Turkey straddles both Asia and Europe, and is commonly referred to as a Eurasian country. It borders four different seas and eight countries: Bulgaria, Greece, Georgia, Armenia, Azerbaijan, Iran, Iraq, and Syria. Coupled with its rich history as the successor state to the powerful Ottoman Empire, Turkey’s culture is a unique tapestry that blends both eastern and western elements. During the modern era, Turkey has integrated itself into the West via organizations like NATO, the Council of Europe, and the G-20; it has been negotiating for full membership into the European Union since 2005. Due to its advanced economy and infrastructure, Turkey is classified as both a developed country (like the U.S. and Western Europe) and a regional power. It is also more secular than other countries in the region; in major cities, it is common to see women wearing abayas (a black over garment worn by some Islamic women) with niqabs (a face veil that covers everything but the eyes) and miniskirts, both of which are considered acceptable attire.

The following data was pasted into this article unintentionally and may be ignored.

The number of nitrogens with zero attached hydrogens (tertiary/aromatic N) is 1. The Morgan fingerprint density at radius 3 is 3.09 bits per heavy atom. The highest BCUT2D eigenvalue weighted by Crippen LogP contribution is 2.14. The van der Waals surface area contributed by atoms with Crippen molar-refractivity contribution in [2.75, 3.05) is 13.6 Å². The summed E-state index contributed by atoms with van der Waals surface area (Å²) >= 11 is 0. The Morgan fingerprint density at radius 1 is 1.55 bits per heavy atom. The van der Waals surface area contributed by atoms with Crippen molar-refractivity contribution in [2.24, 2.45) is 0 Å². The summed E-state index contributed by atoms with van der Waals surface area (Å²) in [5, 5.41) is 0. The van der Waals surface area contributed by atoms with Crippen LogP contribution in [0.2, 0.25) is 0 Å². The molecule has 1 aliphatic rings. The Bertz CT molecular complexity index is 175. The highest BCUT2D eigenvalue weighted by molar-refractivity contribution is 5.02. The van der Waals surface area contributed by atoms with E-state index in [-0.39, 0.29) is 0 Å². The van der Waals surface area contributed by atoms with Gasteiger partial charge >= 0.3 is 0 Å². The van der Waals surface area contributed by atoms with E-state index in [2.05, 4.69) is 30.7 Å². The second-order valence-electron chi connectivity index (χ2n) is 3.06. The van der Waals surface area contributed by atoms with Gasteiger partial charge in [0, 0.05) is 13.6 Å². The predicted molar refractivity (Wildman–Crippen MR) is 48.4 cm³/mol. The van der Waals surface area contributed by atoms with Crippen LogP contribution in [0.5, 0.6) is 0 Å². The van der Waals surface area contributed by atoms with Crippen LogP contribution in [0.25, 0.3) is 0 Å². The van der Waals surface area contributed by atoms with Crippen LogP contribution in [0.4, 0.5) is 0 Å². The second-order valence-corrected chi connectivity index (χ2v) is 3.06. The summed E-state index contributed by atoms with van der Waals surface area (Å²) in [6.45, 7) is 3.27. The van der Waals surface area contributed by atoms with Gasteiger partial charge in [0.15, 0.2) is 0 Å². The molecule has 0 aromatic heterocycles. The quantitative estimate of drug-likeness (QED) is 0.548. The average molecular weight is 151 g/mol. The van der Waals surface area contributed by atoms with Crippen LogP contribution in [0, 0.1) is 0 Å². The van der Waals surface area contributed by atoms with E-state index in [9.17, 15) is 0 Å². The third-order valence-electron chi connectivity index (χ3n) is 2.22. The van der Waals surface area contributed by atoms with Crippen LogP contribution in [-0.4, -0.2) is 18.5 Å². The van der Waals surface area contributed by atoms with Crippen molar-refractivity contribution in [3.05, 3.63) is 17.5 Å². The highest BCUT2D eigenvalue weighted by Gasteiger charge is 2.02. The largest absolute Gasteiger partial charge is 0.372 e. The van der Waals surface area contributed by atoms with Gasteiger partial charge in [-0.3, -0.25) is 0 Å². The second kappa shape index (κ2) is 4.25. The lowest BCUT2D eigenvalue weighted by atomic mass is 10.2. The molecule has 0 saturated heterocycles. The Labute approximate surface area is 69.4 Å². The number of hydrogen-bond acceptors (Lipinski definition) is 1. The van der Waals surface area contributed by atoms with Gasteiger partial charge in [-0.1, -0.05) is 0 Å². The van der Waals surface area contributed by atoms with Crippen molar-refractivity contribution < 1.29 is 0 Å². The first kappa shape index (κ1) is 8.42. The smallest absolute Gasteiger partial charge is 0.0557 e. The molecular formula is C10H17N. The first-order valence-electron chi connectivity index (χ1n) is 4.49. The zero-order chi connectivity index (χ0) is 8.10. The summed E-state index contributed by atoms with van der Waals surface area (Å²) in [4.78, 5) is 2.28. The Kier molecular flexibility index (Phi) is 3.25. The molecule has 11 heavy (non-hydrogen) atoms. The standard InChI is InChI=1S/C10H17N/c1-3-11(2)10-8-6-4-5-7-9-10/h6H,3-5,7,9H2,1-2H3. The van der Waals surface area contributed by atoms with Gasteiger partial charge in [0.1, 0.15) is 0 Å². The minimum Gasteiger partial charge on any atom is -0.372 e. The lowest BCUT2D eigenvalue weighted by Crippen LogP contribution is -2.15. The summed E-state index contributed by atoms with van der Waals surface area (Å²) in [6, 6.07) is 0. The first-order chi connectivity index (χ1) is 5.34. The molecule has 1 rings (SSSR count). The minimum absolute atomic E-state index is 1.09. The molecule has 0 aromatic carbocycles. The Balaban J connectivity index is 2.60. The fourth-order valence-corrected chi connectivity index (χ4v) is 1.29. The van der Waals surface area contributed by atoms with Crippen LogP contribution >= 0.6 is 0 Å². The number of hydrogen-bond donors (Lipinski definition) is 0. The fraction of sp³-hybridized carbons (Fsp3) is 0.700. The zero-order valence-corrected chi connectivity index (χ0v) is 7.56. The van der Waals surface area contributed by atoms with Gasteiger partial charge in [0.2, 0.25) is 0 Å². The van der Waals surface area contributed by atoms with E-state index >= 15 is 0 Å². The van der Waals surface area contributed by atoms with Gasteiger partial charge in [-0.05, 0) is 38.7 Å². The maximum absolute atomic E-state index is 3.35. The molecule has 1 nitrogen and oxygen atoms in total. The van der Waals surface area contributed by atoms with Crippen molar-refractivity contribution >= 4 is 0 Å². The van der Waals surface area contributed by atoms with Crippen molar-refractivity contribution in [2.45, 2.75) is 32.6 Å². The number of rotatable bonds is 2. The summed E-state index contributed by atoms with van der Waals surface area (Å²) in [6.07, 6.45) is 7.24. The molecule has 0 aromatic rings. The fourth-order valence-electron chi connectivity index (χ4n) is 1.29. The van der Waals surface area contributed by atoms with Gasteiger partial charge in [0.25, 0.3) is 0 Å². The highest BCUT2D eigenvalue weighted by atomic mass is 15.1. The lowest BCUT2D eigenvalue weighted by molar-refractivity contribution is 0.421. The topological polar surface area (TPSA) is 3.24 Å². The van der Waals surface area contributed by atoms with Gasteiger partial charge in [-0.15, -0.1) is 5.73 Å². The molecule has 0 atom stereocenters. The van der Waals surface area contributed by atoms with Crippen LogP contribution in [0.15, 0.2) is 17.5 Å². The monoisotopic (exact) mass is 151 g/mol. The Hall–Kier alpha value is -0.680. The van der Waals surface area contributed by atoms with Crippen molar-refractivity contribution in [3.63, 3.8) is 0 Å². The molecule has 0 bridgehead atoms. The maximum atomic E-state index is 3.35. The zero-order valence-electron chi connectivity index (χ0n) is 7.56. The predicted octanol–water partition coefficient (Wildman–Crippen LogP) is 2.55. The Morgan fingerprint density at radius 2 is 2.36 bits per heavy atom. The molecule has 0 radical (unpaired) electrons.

The coastal areas of Turkey are subject to mild winters and hot, humid summers, while the inland areas are subject to very cold winters and excessively hot summers. The eastern part of Turkey has more extreme temperatures, which can fall to as low as 10.4 degrees Fahrenheit (-12 degrees Celsius) with snow from December to April, and summer temperatures can reach an unbearable 113 degrees Fahrenheit (45 degrees Celsius). Unlike the eastern region, the coastal region (including Istanbul) is subject to more pleasant temperatures with average high temperatures in the mid 80s Fahrenheit (about 29 degrees Celsius).